PORT CHARLOTTE — Right-hander Lance Cormier acknowledges a long reliever is far from a glamorous role, nor is it high profile.
But the Rays believe having one is a necessity — and in some cases, invaluable — pointing out how long relievers can save a bullpen by throwing several innings when starters outings are cut short.
They found that out the hard way last April, when Rays starting pitchers went five innings or less nine times in the first 27 games, with four of such outings in a five-day span. Throughout the season, the rotation had 47 outings of five innings or less, more than a quarter of their games.
So with the Rays down to their final roster decisions — their fifth starter and last bullpen spot — a long reliever will most likely be part of the equation. Whether the job goes to Jason Hammel, Jeff Niemann or Cormier, they could play a big role.
"It's huge to have," said All-Star left-hander Scott Kazmir, who had 11 starts of five innings or less last season. "There are going to be days when starters just don't have it, and you can't waste your entire bullpen on a game that would probably be out of hand at a certain point.
"It's really important to have a long guy so it doesn't mess you up for the next three, four games after that. In a way, it's very, very valuable."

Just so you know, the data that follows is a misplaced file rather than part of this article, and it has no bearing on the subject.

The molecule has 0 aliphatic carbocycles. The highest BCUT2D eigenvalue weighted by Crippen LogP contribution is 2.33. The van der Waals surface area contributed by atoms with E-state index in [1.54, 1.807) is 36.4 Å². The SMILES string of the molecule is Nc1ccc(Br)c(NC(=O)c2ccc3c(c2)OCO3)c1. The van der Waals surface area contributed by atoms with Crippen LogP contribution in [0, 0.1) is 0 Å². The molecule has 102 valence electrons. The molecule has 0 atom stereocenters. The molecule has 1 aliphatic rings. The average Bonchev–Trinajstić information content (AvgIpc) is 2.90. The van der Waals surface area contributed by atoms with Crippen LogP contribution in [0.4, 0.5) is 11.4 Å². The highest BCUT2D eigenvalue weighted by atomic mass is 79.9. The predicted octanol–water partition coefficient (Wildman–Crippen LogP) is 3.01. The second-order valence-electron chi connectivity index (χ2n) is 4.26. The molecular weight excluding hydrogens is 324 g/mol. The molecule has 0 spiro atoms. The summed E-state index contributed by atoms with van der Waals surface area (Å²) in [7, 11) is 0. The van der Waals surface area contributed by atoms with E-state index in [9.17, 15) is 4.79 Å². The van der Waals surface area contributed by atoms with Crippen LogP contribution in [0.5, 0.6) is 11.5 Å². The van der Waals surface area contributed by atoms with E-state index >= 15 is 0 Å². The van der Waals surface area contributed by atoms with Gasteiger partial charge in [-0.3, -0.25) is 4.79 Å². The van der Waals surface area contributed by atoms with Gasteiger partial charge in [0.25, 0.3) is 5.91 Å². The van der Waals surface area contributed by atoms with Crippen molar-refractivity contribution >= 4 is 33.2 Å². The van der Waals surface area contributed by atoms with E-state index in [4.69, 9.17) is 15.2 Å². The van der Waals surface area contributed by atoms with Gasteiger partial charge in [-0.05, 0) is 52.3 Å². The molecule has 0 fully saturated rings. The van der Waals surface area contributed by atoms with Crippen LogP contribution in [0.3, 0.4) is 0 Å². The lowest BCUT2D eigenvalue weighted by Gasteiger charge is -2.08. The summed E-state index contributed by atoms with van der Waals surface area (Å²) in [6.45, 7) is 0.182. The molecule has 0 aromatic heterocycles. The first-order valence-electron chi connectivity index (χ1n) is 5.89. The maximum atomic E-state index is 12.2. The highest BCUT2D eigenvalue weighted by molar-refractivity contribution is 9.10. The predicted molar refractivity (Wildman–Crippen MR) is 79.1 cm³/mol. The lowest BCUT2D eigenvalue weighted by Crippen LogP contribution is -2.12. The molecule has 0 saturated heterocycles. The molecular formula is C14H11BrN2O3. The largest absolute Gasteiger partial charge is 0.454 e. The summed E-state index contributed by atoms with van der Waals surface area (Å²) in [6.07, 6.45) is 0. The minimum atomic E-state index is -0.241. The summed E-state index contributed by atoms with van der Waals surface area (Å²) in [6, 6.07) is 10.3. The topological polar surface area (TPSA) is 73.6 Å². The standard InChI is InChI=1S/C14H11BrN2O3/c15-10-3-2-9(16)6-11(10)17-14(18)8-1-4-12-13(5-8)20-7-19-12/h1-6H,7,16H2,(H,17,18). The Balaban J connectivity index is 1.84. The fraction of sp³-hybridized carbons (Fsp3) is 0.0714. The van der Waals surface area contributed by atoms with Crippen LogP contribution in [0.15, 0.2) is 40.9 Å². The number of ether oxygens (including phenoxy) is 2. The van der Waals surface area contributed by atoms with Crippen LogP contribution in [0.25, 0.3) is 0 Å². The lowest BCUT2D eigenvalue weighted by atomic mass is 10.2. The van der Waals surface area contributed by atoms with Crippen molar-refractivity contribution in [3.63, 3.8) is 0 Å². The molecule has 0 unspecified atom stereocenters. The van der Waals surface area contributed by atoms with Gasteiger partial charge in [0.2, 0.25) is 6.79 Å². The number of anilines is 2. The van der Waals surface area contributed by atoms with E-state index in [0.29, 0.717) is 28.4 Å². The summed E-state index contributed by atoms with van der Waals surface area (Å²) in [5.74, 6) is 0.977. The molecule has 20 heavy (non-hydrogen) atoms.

It's not always easy to get used to the role. They are usually versatile relievers, sometimes converted starters, who have to expect the unexpected. They could go a week without appearing, or pitch three times in a five or six-game stretch. Reliever Joe Nelson puts it simply, "you take one for the team."
Without a long reliever, others in the bullpen could get overburdened, or taken out of their roles, an impact that, as manager Joe Maddon emphasized, "takes days to get back in order."
So, while Cormier says "you always want to put up good numbers," it can be more about eating innings and "just don't let anybody else throw."
"You've got to be the guy able to step up in that role, and say, 'This is a personal day for me, I'm not going to look at the paper tomorrow and see my box score.' " Nelson said. "'But I'll get 17 guys out if that's what I have to do."
Last year, left-hander J.P. Howell started the season as the long reliever and got plenty of work. He threw 162/3 innings in April and 182/3 innings in May, with six three-inning stints in that time. Hammel, who started last season in the rotation, ended up being the long reliever later.
"I understand it's a hard job," Howell said. "It takes a guy who is always going to be ready, no matter what. Starters get their five days rest — as a long guy, you don't get the rest. You can go 10 days without pitching and all of a sudden you're in there for four of five days."
Cormier pointed out that long relievers do more than mop-up duty. They could enter when a starter gets hurt or has thrown a lot of pitches in a few innings (while not giving up too many runs), as Kazmir did at times last season, and keep a game from getting out of hand.
Nelson said long relievers can throw bullpen sessions on the side to stay fresh in lengthy periods without appearances, stretches that typically mean the rotation is having success.
"When (starting pitchers) get rolling, you might not get in there often," Cormier said. "But if a long guy isn't pitching a lot, it's a good thing."
Joe Smith can be reached at firstname.lastname@example.org